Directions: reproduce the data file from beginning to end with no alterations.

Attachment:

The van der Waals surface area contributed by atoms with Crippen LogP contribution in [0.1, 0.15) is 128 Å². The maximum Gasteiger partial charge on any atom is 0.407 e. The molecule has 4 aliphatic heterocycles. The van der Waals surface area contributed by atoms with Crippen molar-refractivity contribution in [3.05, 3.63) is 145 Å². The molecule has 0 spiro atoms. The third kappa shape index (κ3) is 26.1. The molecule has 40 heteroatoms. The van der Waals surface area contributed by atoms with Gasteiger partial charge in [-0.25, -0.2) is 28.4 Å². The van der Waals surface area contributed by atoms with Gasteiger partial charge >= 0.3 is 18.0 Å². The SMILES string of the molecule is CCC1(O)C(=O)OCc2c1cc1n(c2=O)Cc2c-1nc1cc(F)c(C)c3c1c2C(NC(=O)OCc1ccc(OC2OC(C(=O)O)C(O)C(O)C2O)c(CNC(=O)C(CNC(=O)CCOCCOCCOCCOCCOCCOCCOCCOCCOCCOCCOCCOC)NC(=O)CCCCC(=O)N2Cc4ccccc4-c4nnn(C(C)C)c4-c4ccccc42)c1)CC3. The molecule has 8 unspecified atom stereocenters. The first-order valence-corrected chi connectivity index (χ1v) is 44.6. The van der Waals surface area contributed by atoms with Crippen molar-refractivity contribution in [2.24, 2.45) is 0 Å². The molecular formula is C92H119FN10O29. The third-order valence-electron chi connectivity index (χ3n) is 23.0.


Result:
The van der Waals surface area contributed by atoms with Crippen LogP contribution in [0.1, 0.15) is 128 Å². The maximum Gasteiger partial charge on any atom is 0.407 e. The molecule has 4 aliphatic heterocycles. The van der Waals surface area contributed by atoms with Crippen molar-refractivity contribution in [3.05, 3.63) is 145 Å². The molecule has 0 spiro atoms. The third kappa shape index (κ3) is 26.1. The molecule has 40 heteroatoms. The van der Waals surface area contributed by atoms with Gasteiger partial charge in [-0.25, -0.2) is 28.4 Å². The van der Waals surface area contributed by atoms with Gasteiger partial charge >= 0.3 is 18.0 Å². The SMILES string of the molecule is CCC1(O)C(=O)OCc2c1cc1n(c2=O)Cc2c-1nc1cc(F)c(C)c3c1c2C(NC(=O)OCc1ccc(OC2OC(C(=O)O)C(O)C(O)C2O)c(CNC(=O)C(CNC(=O)CCOCCOCCOCCOCCOCCOCCOCCOCCOCCOCCOCCOC)NC(=O)CCCCC(=O)N2Cc4ccccc4-c4nnn(C(C)C)c4-c4ccccc42)c1)CC3. The molecule has 8 unspecified atom stereocenters. The first-order valence-corrected chi connectivity index (χ1v) is 44.6. The van der Waals surface area contributed by atoms with Crippen molar-refractivity contribution in [2.24, 2.45) is 0 Å². The molecular formula is C92H119FN10O29. The third-order valence-electron chi connectivity index (χ3n) is 23.0.